Ploidy

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ploidy

[′plȯid·ē]
(genetics)
Number of complete chromosome sets in a nucleus: haploid (N), diploid (2N), triploid (3N), tetraploid (4N), and so on.
McGraw-Hill Dictionary of Scientific & Technical Terms, 6E, Copyright © 2003 by The McGraw-Hill Companies, Inc.
The following article is from The Great Soviet Encyclopedia (1979). It might be outdated or ideologically biased.

Ploidy

 

the number that indicates how many times the set of chromosomes characteristic of the germ cells of a given species is replicated in the cell nucleus. The majority of organisms that reproduce sexually are diploid, that is, each of their somatic cells contains two sets of chromosomes (one for each of the haploid germ cells or gametes). In nature and under artificial conditions, ploidy may change in multiples higher that two (eupioidy); there may also be a loss or gain of individual chromosomes (aneu-ploidy).

Euploid increase of the number of chromosome sets (poly-ploidization) occurs if the chromosomes do not separate during cell division. It may also result from the merging of nuclei containing more than one set of chromosomes. There are two types of polyploidy: autopolyploidy, in which the number of homologous sets of chromosomes is increased, and allopolyploidy, which arises when there is a joining, as a result of hybridization, of the genomes of various species. Nonseparation of genomes can occur only in part of the cells of some tissues (somatic polyploidy, which is characteristic of many multicellular animals and plants). Polyploidization can lead to the formation of new plant species and thus serves as an important factor in their evolution (as well as of unicellular organisms). Its significance for species formation in multicellular animals is apparently limited to par-thenogenetic forms. Aneuploidy leads to serious disruptions of development, which often lead to death of the organism and, therefore, does not play a significant role in evolution. Aneuploid cells are common in malignant tumors.

Methods have been elaborated for artificially altering ploidy. They are used to obtain economically valuable forms of plants and for research purposes (for example, to study the action of genes).

The Great Soviet Encyclopedia, 3rd Edition (1970-1979). © 2010 The Gale Group, Inc. All rights reserved.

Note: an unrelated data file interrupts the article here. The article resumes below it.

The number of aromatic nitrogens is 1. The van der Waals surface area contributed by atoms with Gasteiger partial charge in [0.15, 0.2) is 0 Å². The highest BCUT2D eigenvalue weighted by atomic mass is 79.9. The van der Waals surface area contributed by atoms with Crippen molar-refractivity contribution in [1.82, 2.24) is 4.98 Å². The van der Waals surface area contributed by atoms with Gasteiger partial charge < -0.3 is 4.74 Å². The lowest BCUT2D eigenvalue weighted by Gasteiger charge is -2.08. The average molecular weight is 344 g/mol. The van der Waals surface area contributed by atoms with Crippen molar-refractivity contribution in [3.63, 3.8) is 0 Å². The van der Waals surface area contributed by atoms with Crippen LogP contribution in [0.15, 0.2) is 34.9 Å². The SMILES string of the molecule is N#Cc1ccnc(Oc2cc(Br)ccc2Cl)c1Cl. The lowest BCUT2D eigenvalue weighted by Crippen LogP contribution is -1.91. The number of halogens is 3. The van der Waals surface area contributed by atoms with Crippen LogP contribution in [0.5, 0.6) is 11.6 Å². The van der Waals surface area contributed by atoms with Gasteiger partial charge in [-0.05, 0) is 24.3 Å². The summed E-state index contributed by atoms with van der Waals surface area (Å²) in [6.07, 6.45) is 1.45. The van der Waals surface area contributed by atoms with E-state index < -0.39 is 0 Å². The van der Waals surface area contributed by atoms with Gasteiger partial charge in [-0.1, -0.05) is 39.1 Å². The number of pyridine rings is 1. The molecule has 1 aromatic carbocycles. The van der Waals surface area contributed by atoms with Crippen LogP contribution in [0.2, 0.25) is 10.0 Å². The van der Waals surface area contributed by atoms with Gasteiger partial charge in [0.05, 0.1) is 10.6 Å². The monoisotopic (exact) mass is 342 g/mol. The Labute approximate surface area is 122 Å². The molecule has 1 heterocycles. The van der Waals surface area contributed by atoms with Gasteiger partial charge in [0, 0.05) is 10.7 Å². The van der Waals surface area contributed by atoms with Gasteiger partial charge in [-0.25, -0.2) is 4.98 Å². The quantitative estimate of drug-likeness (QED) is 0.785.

References in periodicals archive ?
dihaploid clones exhibiting better resistance than their parents.
than their dihaploid offspring (Peloquin & Hougas, 1960; De Maine,
and anther-derived dihaploid potato Solanum tuberosum L.).
RAPD markers for confirmation of somatic hybrids in the dihaploid breeding of potato (Solarium tuberosum L.).
Detection of a quantitative trait locus for both foliage and tuber resistance to late blight [Phytophthora infestans (Mont.) de Bary] on chromosome 4 of a dihaploid potato clone (Solanum tuberosum subsp.
This approach was used to generate female-derived parthenogenic haploids in Nicotiana rustica (Ivanov, 1938) and tomato (Ecochard et al., 1974) among others, or to reduce tetraploids to dihaploids in blackberry (Naess et al., 1998).
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Cytological studies on diplandroid production in a dihaploid potato clone and its correlation with seed set in 4x-2x crosses.
Collonnier et al., "Androgenic dihaploids from somatic hybrids between Solanum melongena and S.
Comparison of different pollen viability assays to evaluate pollen fertility of potato dihaploids. Euphytica 56: 143-148.
Current status in production and utilization of dihaploids from somatic hybrids between eggplant (Solanum melongena L.) and its wild relatives.
Using dihaploids and single seed descent during selfing, the latter authors showed that either linkage disequilibrium, pleiotropy, or both factors may cause a genetic correlation, depending on the traits.